IT WAS NO ORDINARY SNAIL; far larger than any familiar native species in my cold zone, and obviously out of place. It was fall 2013, and fearing it would not survive, I scooped it up, found an old aquarium in the shed, brought it into the house along with soil and moss, and made the snail (above) a home.
A visiting friend saw the aquarium-turned-terrarium, listening patiently to my explanation of the new roommate. A few days later, a package arrived.
Inside was “The Sound of a Wild Snail Eating,” Elisabeth Tova Bailey’s little prize-winning 2010 book, a kind of memoir blended with natural history and an almost-Buddhist sense of awakening.
It was written about a time when Bailey was bedridden, convalescing from a long and serious illness. The story begins when a guest who happened on a snail in the garden picked it up, potted up some violets from the yard, and set the flowerpot down, snail and all, at Bailey’s bedside. The accidental companion becomes not just a curiosity item or entertainment, but a teacher, a soulmate, and the source of revelation.
It’s hard to think of the story of a more intimate relationship—and all conducted in silence (except for that occasional munching on a mushroom slice).
I HAD REASON recently to recommend the snail book to someone recuperating from illness, and having been reminded of it, pulled it out to read again. In this frigid winter of foiled plans and do-overs, every move scotched by some meteorological outburst or another and homebound being the resulting rule instead of exception, it seems like just the right choice.
This time around, I was relieved to learn about the long periods of inactivity that snails undergo. Mine hasn’t “done anything” in months, yet it is still the same weight—it certainly hasn’t dried up as if dead, and its operculum remaining tightly in place. Perhaps it read one of the many just-right quotes in Bailey’s snail book, like this one from Anthony Cook’s book on mollusks, in which he describes their basic operating philosophy:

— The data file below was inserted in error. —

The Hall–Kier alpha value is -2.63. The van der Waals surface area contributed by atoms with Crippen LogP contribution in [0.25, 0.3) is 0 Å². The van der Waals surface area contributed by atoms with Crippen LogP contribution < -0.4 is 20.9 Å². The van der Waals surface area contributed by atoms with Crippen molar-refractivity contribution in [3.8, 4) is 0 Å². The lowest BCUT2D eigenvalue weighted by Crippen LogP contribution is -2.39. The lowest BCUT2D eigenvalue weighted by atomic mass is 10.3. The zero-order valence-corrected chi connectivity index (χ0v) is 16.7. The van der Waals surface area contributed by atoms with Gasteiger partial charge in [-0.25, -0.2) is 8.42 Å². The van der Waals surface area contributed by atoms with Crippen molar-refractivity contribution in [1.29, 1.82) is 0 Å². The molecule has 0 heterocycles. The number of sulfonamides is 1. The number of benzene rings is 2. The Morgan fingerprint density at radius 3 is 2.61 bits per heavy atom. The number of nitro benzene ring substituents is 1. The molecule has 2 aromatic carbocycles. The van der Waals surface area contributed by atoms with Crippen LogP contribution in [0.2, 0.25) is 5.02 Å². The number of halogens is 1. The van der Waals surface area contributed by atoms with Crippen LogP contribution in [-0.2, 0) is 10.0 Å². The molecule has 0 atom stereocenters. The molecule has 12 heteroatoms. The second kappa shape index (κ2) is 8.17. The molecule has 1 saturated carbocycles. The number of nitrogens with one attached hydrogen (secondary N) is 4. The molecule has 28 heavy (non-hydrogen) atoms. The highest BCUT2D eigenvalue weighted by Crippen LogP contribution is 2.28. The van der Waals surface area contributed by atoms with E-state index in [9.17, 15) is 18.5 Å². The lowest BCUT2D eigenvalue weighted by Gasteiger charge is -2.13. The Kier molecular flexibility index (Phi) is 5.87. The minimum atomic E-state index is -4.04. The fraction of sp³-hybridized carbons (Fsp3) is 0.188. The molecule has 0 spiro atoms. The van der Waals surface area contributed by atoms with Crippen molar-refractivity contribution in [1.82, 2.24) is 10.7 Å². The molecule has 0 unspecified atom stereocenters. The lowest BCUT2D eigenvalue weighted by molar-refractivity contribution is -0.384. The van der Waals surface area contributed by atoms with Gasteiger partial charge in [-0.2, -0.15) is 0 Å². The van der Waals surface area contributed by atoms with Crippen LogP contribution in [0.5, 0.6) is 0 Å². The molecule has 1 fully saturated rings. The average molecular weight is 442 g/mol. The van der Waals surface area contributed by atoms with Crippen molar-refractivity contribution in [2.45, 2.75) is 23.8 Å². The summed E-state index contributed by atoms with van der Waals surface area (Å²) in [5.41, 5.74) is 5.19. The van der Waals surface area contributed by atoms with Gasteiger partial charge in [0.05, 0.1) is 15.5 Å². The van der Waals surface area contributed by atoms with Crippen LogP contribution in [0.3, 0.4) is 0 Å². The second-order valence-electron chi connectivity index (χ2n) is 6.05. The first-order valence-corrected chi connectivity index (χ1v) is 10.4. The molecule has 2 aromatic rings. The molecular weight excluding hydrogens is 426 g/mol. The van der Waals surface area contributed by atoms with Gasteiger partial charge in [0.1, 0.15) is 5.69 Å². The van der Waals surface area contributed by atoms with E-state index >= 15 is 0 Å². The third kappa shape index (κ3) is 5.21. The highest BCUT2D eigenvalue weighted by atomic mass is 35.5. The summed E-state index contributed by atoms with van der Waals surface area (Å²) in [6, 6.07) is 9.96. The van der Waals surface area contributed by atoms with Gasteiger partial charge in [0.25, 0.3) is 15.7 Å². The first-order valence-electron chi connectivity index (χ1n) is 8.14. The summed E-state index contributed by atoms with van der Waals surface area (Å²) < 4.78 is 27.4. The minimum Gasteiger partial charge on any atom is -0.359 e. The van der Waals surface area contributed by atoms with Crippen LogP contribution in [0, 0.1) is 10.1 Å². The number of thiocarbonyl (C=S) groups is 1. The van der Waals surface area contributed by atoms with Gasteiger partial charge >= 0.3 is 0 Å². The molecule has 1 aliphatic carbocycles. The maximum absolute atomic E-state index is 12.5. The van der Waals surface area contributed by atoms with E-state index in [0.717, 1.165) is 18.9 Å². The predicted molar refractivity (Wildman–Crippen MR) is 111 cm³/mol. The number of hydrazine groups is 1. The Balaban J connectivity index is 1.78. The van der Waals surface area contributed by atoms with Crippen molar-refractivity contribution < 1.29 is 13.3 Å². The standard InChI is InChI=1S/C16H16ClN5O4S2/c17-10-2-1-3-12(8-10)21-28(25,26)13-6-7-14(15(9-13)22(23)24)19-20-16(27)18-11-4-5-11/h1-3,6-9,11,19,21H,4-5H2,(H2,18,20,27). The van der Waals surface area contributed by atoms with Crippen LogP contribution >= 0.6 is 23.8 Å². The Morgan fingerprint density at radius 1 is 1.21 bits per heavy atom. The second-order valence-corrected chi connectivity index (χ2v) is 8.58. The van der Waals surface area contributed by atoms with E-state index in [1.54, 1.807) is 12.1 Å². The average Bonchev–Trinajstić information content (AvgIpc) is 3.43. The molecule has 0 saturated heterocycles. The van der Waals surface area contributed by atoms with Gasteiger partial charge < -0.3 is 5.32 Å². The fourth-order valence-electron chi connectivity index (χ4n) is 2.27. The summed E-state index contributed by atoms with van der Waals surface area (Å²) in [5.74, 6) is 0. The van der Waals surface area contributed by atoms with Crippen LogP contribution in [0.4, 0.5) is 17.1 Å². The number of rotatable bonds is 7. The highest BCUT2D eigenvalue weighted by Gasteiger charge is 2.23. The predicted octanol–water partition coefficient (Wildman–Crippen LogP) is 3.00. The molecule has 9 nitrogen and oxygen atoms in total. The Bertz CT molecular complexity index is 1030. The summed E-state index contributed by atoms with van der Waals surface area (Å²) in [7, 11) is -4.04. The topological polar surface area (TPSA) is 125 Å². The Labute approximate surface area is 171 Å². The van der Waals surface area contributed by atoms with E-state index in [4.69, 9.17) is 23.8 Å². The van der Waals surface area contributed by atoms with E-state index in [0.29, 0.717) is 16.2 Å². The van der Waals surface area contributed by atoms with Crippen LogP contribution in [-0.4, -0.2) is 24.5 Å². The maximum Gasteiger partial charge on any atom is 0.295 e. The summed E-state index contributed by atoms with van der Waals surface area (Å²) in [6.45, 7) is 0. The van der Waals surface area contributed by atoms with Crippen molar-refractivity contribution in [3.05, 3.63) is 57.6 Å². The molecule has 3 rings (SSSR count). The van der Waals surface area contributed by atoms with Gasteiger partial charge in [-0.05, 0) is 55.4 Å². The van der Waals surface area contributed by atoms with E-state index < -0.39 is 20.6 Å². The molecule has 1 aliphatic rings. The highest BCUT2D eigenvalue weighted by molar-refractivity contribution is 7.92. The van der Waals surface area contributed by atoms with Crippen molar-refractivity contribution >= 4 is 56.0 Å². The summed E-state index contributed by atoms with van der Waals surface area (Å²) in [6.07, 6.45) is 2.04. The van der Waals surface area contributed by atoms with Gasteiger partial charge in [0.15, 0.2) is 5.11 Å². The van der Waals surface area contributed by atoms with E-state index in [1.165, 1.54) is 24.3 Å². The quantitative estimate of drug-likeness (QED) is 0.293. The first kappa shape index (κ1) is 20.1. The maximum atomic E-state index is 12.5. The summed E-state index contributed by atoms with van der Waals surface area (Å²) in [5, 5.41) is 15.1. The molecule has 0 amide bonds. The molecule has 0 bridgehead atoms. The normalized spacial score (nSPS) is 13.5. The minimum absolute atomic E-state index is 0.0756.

“The right thing to do is to do nothing, the place to do it is in a place of concealment, and the time to do it is as often as possible.”
Indeed, and then some.
MY OWN SNAIL STORY continues, I think (and hope), though my family isn’t always sold on the situation.
“You need a new cat,” my niece insisted after my beloved Jack died not so many months after the snail’s arrival (no cause and effect implied; rodents were his passion, not mollusks).
“I have a snail,” I said, digging in.
“All right, then: You can get a cat and name it Snail,” she replied, negotiating—but only slightly—from her opening offer. I like to think she gets her stubbornness from me.
win a copy of the snail book
Has there been a wild creature who has informed, or continues to inform, your life–or just amazes you? It needn’t be one who has come inside to live!
Feeling shy, or no answer? Just say something like, “Count me in,” and I will. Two random winners will be selected and informed by email after entries close at midnight February 26, 2015. Good luck to all.
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